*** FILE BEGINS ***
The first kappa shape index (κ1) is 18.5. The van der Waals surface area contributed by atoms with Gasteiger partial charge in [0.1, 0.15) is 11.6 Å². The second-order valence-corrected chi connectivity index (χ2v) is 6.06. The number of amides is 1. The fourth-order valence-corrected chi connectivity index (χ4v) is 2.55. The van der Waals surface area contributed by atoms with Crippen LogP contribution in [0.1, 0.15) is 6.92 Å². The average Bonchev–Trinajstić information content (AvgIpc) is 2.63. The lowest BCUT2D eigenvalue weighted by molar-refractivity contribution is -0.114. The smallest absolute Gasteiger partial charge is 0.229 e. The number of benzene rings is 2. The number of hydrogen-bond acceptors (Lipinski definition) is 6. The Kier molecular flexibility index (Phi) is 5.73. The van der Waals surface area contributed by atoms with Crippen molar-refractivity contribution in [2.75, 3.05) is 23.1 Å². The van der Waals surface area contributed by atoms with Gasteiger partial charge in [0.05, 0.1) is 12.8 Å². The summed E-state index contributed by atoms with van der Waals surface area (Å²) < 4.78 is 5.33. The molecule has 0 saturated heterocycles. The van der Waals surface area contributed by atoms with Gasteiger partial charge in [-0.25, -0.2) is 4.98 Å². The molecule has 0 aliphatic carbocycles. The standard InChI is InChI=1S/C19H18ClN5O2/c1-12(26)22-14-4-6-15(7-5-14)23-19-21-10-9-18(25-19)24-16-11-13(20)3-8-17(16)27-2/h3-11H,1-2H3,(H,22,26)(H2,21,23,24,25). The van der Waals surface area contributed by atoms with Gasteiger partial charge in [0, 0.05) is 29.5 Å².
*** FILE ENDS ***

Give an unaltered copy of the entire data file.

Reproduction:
The first kappa shape index (κ1) is 18.5. The van der Waals surface area contributed by atoms with Gasteiger partial charge in [0.1, 0.15) is 11.6 Å². The second-order valence-corrected chi connectivity index (χ2v) is 6.06. The number of amides is 1. The fourth-order valence-corrected chi connectivity index (χ4v) is 2.55. The van der Waals surface area contributed by atoms with Crippen LogP contribution in [0.1, 0.15) is 6.92 Å². The average Bonchev–Trinajstić information content (AvgIpc) is 2.63. The lowest BCUT2D eigenvalue weighted by molar-refractivity contribution is -0.114. The smallest absolute Gasteiger partial charge is 0.229 e. The number of benzene rings is 2. The number of hydrogen-bond acceptors (Lipinski definition) is 6. The Kier molecular flexibility index (Phi) is 5.73. The van der Waals surface area contributed by atoms with Crippen molar-refractivity contribution in [2.75, 3.05) is 23.1 Å². The van der Waals surface area contributed by atoms with Gasteiger partial charge in [0.05, 0.1) is 12.8 Å². The summed E-state index contributed by atoms with van der Waals surface area (Å²) < 4.78 is 5.33. The molecule has 0 saturated heterocycles. The van der Waals surface area contributed by atoms with Gasteiger partial charge in [-0.25, -0.2) is 4.98 Å². The molecule has 0 aliphatic carbocycles. The standard InChI is InChI=1S/C19H18ClN5O2/c1-12(26)22-14-4-6-15(7-5-14)23-19-21-10-9-18(25-19)24-16-11-13(20)3-8-17(16)27-2/h3-11H,1-2H3,(H,22,26)(H2,21,23,24,25). The van der Waals surface area contributed by atoms with Gasteiger partial charge in [0, 0.05) is 29.5 Å².